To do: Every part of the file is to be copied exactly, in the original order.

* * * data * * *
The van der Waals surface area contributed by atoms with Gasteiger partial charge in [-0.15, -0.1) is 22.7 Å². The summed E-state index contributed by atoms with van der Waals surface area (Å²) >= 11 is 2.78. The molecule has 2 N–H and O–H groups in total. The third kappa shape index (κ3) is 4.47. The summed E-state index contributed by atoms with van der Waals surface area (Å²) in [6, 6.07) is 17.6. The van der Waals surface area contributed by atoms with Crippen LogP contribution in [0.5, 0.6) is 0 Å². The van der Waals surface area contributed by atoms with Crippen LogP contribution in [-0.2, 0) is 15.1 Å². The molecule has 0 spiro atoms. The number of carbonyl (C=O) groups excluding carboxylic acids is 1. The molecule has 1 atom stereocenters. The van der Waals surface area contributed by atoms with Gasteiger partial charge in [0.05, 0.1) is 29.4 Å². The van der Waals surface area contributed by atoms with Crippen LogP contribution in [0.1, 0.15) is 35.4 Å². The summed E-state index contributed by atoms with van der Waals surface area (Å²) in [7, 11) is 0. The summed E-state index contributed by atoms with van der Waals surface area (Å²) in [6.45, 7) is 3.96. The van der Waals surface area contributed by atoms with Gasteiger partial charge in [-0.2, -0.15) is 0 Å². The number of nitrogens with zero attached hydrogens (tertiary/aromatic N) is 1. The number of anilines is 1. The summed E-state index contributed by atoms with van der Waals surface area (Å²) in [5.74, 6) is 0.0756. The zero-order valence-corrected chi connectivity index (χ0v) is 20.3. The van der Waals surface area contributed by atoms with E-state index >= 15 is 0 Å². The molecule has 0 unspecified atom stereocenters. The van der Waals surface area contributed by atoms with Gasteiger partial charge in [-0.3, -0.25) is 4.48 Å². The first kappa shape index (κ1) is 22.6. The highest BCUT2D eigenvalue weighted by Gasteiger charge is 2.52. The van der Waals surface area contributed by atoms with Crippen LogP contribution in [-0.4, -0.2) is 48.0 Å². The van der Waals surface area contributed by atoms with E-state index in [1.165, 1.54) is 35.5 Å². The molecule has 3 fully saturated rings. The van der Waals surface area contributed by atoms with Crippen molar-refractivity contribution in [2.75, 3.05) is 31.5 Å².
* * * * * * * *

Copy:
The van der Waals surface area contributed by atoms with Gasteiger partial charge in [-0.15, -0.1) is 22.7 Å². The summed E-state index contributed by atoms with van der Waals surface area (Å²) >= 11 is 2.78. The molecule has 2 N–H and O–H groups in total. The third kappa shape index (κ3) is 4.47. The summed E-state index contributed by atoms with van der Waals surface area (Å²) in [6, 6.07) is 17.6. The van der Waals surface area contributed by atoms with Crippen LogP contribution in [0.5, 0.6) is 0 Å². The van der Waals surface area contributed by atoms with Crippen LogP contribution in [-0.2, 0) is 15.1 Å². The molecule has 0 spiro atoms. The number of carbonyl (C=O) groups excluding carboxylic acids is 1. The molecule has 1 atom stereocenters. The van der Waals surface area contributed by atoms with Gasteiger partial charge in [0.05, 0.1) is 29.4 Å². The van der Waals surface area contributed by atoms with Crippen LogP contribution in [0.1, 0.15) is 35.4 Å². The summed E-state index contributed by atoms with van der Waals surface area (Å²) in [7, 11) is 0. The summed E-state index contributed by atoms with van der Waals surface area (Å²) in [6.45, 7) is 3.96. The van der Waals surface area contributed by atoms with Gasteiger partial charge in [-0.2, -0.15) is 0 Å². The number of nitrogens with zero attached hydrogens (tertiary/aromatic N) is 1. The number of anilines is 1. The summed E-state index contributed by atoms with van der Waals surface area (Å²) in [5.74, 6) is 0.0756. The zero-order valence-corrected chi connectivity index (χ0v) is 20.3. The van der Waals surface area contributed by atoms with E-state index >= 15 is 0 Å². The molecule has 0 unspecified atom stereocenters. The van der Waals surface area contributed by atoms with Gasteiger partial charge in [-0.3, -0.25) is 4.48 Å². The first kappa shape index (κ1) is 22.6. The highest BCUT2D eigenvalue weighted by Gasteiger charge is 2.52. The van der Waals surface area contributed by atoms with Crippen LogP contribution in [-0.4, -0.2) is 48.0 Å². The van der Waals surface area contributed by atoms with E-state index in [1.165, 1.54) is 35.5 Å². The molecule has 3 fully saturated rings. The van der Waals surface area contributed by atoms with Crippen molar-refractivity contribution in [2.75, 3.05) is 31.5 Å².